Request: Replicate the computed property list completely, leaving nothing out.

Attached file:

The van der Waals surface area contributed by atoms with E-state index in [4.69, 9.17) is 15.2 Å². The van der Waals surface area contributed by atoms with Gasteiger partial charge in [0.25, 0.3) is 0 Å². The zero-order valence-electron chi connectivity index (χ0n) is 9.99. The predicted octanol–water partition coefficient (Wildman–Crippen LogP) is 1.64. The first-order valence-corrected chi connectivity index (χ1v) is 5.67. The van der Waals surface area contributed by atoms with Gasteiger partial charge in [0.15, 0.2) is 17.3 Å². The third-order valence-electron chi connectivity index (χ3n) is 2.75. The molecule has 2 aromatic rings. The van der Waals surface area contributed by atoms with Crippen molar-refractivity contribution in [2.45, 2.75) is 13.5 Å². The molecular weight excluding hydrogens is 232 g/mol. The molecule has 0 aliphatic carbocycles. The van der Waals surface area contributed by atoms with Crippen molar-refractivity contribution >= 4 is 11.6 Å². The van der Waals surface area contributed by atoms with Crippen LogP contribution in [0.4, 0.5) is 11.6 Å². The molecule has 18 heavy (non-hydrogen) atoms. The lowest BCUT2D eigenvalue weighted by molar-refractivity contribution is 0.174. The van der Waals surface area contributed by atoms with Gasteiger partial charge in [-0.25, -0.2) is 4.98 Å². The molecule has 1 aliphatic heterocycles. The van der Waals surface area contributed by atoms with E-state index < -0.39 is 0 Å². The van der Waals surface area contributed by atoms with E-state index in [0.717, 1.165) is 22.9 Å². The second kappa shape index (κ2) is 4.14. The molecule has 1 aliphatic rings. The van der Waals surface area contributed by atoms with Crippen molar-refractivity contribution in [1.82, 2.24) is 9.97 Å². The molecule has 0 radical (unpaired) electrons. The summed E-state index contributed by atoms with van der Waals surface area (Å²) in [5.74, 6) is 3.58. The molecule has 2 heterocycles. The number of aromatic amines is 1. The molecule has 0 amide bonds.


The van der Waals surface area contributed by atoms with E-state index in [4.69, 9.17) is 15.2 Å². The van der Waals surface area contributed by atoms with Gasteiger partial charge in [0.25, 0.3) is 0 Å². The zero-order valence-electron chi connectivity index (χ0n) is 9.99. The predicted octanol–water partition coefficient (Wildman–Crippen LogP) is 1.64. The first-order valence-corrected chi connectivity index (χ1v) is 5.67. The van der Waals surface area contributed by atoms with Gasteiger partial charge in [0.15, 0.2) is 17.3 Å². The third-order valence-electron chi connectivity index (χ3n) is 2.75. The molecule has 2 aromatic rings. The van der Waals surface area contributed by atoms with Crippen molar-refractivity contribution in [2.45, 2.75) is 13.5 Å². The molecular weight excluding hydrogens is 232 g/mol. The molecule has 0 aliphatic carbocycles. The van der Waals surface area contributed by atoms with Crippen molar-refractivity contribution >= 4 is 11.6 Å². The van der Waals surface area contributed by atoms with Crippen LogP contribution in [0.4, 0.5) is 11.6 Å². The molecule has 18 heavy (non-hydrogen) atoms. The lowest BCUT2D eigenvalue weighted by molar-refractivity contribution is 0.174. The van der Waals surface area contributed by atoms with Gasteiger partial charge in [-0.25, -0.2) is 4.98 Å². The molecule has 1 aliphatic heterocycles. The van der Waals surface area contributed by atoms with E-state index < -0.39 is 0 Å². The van der Waals surface area contributed by atoms with E-state index in [0.717, 1.165) is 22.9 Å². The second kappa shape index (κ2) is 4.14. The molecule has 1 aliphatic rings. The van der Waals surface area contributed by atoms with Crippen molar-refractivity contribution in [1.82, 2.24) is 9.97 Å². The molecule has 0 radical (unpaired) electrons. The summed E-state index contributed by atoms with van der Waals surface area (Å²) in [5.74, 6) is 3.58. The molecule has 2 heterocycles. The number of aromatic amines is 1. The molecule has 0 amide bonds.